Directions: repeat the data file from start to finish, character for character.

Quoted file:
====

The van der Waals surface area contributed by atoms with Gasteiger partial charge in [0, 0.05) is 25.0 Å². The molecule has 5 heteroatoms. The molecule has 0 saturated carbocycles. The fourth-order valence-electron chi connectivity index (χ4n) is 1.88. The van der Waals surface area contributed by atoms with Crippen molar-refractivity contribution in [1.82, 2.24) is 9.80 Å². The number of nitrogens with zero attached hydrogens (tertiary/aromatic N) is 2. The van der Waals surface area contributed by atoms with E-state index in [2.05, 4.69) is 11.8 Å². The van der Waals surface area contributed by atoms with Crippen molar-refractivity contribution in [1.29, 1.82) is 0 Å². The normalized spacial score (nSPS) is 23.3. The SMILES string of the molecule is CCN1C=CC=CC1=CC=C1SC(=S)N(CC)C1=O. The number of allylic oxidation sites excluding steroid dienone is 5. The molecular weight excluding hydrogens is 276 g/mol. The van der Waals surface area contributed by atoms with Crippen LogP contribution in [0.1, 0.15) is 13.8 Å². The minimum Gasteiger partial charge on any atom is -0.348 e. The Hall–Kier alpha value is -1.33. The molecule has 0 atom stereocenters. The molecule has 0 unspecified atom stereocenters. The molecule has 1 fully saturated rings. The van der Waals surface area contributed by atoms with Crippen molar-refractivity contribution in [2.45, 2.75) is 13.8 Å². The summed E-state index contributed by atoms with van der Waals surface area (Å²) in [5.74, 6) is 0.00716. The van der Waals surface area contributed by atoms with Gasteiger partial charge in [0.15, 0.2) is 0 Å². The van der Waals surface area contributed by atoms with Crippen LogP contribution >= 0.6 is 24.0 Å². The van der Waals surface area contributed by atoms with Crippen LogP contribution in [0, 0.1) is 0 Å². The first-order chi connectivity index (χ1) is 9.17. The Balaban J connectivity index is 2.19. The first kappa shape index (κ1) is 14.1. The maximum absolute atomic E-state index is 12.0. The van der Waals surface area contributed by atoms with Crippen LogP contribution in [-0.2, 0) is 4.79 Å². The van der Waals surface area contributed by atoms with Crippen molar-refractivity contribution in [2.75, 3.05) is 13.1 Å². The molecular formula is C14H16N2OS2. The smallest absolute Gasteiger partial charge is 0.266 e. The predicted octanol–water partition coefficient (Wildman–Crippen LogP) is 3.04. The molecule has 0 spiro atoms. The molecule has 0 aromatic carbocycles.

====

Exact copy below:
The van der Waals surface area contributed by atoms with Gasteiger partial charge in [0, 0.05) is 25.0 Å². The molecule has 5 heteroatoms. The molecule has 0 saturated carbocycles. The fourth-order valence-electron chi connectivity index (χ4n) is 1.88. The van der Waals surface area contributed by atoms with Crippen molar-refractivity contribution in [1.82, 2.24) is 9.80 Å². The number of nitrogens with zero attached hydrogens (tertiary/aromatic N) is 2. The van der Waals surface area contributed by atoms with E-state index in [2.05, 4.69) is 11.8 Å². The van der Waals surface area contributed by atoms with Crippen molar-refractivity contribution in [1.29, 1.82) is 0 Å². The normalized spacial score (nSPS) is 23.3. The SMILES string of the molecule is CCN1C=CC=CC1=CC=C1SC(=S)N(CC)C1=O. The number of allylic oxidation sites excluding steroid dienone is 5. The molecular weight excluding hydrogens is 276 g/mol. The van der Waals surface area contributed by atoms with Crippen LogP contribution in [0.1, 0.15) is 13.8 Å². The minimum Gasteiger partial charge on any atom is -0.348 e. The Hall–Kier alpha value is -1.33. The molecule has 0 atom stereocenters. The molecule has 0 unspecified atom stereocenters. The molecule has 1 fully saturated rings. The van der Waals surface area contributed by atoms with Crippen molar-refractivity contribution in [2.45, 2.75) is 13.8 Å². The summed E-state index contributed by atoms with van der Waals surface area (Å²) in [5.74, 6) is 0.00716. The van der Waals surface area contributed by atoms with Gasteiger partial charge in [0.15, 0.2) is 0 Å². The van der Waals surface area contributed by atoms with Crippen LogP contribution >= 0.6 is 24.0 Å². The van der Waals surface area contributed by atoms with Crippen LogP contribution in [0, 0.1) is 0 Å². The first-order chi connectivity index (χ1) is 9.17. The Balaban J connectivity index is 2.19. The first kappa shape index (κ1) is 14.1. The maximum absolute atomic E-state index is 12.0. The van der Waals surface area contributed by atoms with Crippen LogP contribution in [-0.2, 0) is 4.79 Å². The van der Waals surface area contributed by atoms with Crippen molar-refractivity contribution in [2.75, 3.05) is 13.1 Å². The molecular formula is C14H16N2OS2. The smallest absolute Gasteiger partial charge is 0.266 e. The predicted octanol–water partition coefficient (Wildman–Crippen LogP) is 3.04. The molecule has 0 spiro atoms. The molecule has 0 aromatic carbocycles.